Washing Trays – A Gardener’s Winter Ritual

---, Starting Seeds

Every winter, the first thing I do to get ready for planting seeds is to wash out my planting trays. I have a collection of at least a hundred and I reuse them as long as I can – until they fall apart. I have 10×20 inch support trays, both mesh and solid versions. And I have different types of planting pots, 6-packs, 4×4 inch pots, and 10×20 cell trays ranging from 50 to 200 cells per tray.

My first step of cleaning is to rinse the 10×20 support trays. In batches of about 20 they go into my big sink in the garage and get

sprayed clean.

Then I layer the planting pots or cell trays into the support tray, assembling the units I will be planting in. A mesh support tray is at the bottom, then a solid support tray, then the pots I will plant in. These units then go into the sink and I spray them with water, cleaning off last years dirt and built up minerals.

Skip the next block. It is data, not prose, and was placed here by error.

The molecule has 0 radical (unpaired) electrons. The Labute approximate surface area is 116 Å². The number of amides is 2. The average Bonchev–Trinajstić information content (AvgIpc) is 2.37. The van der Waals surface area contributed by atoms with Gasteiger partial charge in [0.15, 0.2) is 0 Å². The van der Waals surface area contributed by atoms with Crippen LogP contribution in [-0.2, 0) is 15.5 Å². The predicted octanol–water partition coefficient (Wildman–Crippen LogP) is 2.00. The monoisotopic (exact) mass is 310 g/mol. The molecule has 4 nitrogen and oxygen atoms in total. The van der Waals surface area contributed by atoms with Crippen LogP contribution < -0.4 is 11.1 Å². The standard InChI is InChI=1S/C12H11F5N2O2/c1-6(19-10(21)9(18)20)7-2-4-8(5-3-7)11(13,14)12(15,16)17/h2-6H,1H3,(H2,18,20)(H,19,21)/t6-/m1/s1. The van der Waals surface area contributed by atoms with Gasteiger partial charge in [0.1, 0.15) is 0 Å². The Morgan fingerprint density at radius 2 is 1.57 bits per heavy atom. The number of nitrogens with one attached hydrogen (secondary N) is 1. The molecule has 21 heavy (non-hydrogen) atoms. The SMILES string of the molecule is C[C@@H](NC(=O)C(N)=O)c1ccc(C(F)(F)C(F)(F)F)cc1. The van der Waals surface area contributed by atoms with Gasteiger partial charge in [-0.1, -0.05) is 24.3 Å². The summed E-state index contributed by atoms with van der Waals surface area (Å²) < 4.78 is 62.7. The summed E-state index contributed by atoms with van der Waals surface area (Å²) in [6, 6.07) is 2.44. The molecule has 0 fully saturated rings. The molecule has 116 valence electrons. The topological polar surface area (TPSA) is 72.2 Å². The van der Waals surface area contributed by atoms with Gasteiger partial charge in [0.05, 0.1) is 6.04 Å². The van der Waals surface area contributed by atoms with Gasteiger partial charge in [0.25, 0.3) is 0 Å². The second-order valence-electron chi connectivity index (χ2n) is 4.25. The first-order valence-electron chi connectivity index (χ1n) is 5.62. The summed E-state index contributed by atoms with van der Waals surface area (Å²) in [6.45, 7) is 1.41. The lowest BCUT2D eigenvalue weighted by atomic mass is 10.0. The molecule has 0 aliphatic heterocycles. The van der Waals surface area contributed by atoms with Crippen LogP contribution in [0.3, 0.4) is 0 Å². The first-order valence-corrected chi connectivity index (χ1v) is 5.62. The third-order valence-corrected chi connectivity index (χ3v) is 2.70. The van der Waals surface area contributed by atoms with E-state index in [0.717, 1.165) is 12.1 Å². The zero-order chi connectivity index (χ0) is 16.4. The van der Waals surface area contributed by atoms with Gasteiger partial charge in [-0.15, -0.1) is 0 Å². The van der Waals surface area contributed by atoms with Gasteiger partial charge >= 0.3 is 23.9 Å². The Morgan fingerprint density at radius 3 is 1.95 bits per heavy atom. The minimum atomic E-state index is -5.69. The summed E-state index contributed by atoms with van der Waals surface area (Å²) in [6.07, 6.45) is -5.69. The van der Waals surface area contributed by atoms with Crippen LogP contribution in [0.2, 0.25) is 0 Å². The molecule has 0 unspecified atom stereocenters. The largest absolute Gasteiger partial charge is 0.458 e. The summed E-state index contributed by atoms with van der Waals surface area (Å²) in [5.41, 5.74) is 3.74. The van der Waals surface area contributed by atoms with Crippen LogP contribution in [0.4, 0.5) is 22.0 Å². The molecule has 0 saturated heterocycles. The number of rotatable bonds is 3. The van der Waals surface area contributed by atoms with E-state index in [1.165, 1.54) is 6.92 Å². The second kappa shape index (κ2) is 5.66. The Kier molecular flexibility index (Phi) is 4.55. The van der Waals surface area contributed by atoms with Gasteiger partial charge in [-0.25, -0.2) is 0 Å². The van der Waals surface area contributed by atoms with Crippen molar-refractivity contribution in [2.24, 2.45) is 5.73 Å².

After the rinse, these they get stacked two at a time and soaked in a bleach solution. I use a 1:600 dilution of bleach in a big plastic container. I let them soak about 30 minutes and the final step is to rinse with fresh water and drip dry.

Its really helpful to clean your old pots well for spring planting. Used pots can retain pathogens that kill tiny seedlings. The seeds we plant early in the spring tend to be tiny and take a while to grow into a vigorous plant. You can loose two to three weeks before you realize a plant like thyme or spinach isn’t going to survive because of damping off fungus and needs replanting. I often get away with using unwashed pots for beans or peas later in the season.

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